9) According to this film, sharks roar like lions.
10) According to this film, sharks can stand on their tail fin.
11) This film has a “Scientific Consultant” listed in the closing credits.
12) I’m not joking.
13) In order to end this madness, Ellen strongly believes she must sacrifice herself to the shark.
14) Believe it or not, this film went full retard long, long, loooong before that happened.
15) Allegedly, Michael Caine passed up a chance to accept his Oscar win for Best Supporting Actor in Hannah and Her Sisters ’cause of his commitments to this film.
16) God forbid he break out of character here for one night out of the 364 other nights.
Wait, though, ’cause it gets better. If the narrative clusterfucks aren’t enough to convince you of this film’s ineptitude, the glaring technical flaws just might do the trick. The shark, which might as well be a Macy’s Day Parade balloon, is the most competent aspect of the film, so take that for what it’s worth. But the most glaring error, and certainly the most talked about one, involves Michael Caine. After crash-landing his plane into the ocean, thereby jeopardizing his life and the lives of two other men, in order to save Ellen from doing something stupid, he is trapped inside the sinking airplane by the shark and disappears under water. End of story.
Wait!! He survives, though! How? Well, who gives a shit? At that point in the movie, you certainly won’t. He makes his way to Michael’s boat and climbs on. He’s soaking wet. Remember that. He’s soaking wet. He’s been underwater for however long, so naturally he’s soaking wet. Okay, next shot, here he comes on the boat – oh, look at that! He’s completely dry!
I tell ya, don’t underestimate El Nino.
After studying that scene over and over again, there’s only one feasible explanation for how Hoagie could completely dry off from the time he pops up out of the water to the time he’s climbed up on the boat.
“Hi, it’s Vince from ShamWow: You’ll be saying wow everytime. It’s like a shammy, it’s like a towel, it’s like a sponge. A regular towel doesn’t work wet, this works wet or dry. This is for the house, the car, the boat, the blood-stained aftermath of the beatdown I gave that hooker I ordered. ShamWow holds 20 times it’s weight in liquid. Yeah, that’s right. Look at this. Wrap it like a tourniquet around the severed abdomen of your crazed first-mate on a revenge-fueled shark hunt of Biblical proportions. It just does the work. Why do you want to work twice as hard? Made in Germany, you know the Germans always make good stuff – like the Holocaust. Okay, now we’re gonna do this in real time. Look at this. Throw an Oscar winner in the great white infested ocean, right there, you following me camera guy? One shot – bam. Virtually dryyyy on the bottom. See what I’m telling ya? ShamWow: You’ll be saying wow everytime!”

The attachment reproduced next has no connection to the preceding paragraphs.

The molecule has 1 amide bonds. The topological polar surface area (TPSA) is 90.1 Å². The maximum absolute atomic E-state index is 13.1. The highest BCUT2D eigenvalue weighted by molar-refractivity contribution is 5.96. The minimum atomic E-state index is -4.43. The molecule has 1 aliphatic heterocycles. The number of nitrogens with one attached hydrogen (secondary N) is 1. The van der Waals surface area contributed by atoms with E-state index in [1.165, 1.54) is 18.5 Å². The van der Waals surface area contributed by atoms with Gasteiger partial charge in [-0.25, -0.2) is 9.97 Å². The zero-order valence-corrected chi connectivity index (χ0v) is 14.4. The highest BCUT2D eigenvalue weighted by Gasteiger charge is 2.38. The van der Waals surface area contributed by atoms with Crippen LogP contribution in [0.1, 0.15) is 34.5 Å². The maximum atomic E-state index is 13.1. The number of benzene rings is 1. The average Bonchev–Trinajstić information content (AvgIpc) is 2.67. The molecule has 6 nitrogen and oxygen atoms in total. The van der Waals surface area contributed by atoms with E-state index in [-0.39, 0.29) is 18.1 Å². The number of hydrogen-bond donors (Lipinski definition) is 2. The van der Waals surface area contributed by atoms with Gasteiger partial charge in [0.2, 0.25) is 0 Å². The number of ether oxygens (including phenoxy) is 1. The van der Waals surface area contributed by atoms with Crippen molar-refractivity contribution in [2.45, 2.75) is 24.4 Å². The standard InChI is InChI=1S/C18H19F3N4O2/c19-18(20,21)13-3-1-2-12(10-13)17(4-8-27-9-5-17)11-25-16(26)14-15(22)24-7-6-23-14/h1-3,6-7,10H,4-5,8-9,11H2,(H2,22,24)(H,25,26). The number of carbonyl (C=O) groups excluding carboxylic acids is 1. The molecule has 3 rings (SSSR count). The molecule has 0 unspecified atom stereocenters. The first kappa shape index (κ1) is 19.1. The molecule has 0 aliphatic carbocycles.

“Call 1-800-951-7100. ShamWow is not available in stores and is made in Germany. Explanation for just how the hell Hoagie survived at the end other than ‘Well, it bloody just wasn’t bloody easy.’ sold separately. Beware of ShamWow imitators. Call 1-800-951-7100. That’s 1-800-951-7100. Call now!”
Lastly, congrats are in order for two-time Oscar winner Michael Caine, who with Jaws: The Revenge and On Deadly Ground, now earns the exclusive “Platinum What the Hell Were They Thinking?! Membership” awarded to those who’ve made this segment at least twice. Those already awarded membership include fellow On Deadly Ground star Steven Seagal, Robert Z’Dar, John Rhys-Davies (reigning three-time “What the Hell Were They Thinking?!” champion) Casper Van Dien and Udo Kier (must be for at least two unrelated films, which is why Ian Ziering from Sharknado doesn’t count).
Sir Michael Caine, you’re joining some exceptional company.
“Goodnight you princes of Maine, you kings of New England!”
Be it the lack of tension and thrills, bland characters or a shark so laughably unrealistic, wheeling out one made of paper mache would look like a National Geographic special, Jaws: The Revenge is a blow to Universal’s monster franchise so low and hard, it makes the two crappy sequels before it seem reasonably on par with Spielberg’s classic. It’s not bizarre enough to be a best-worst classic, but it’s still able to provide some unintentional amusement by being so astoundingly illogical and inept, it reaches a stratospheric level of stupid very few films are able to accomplish.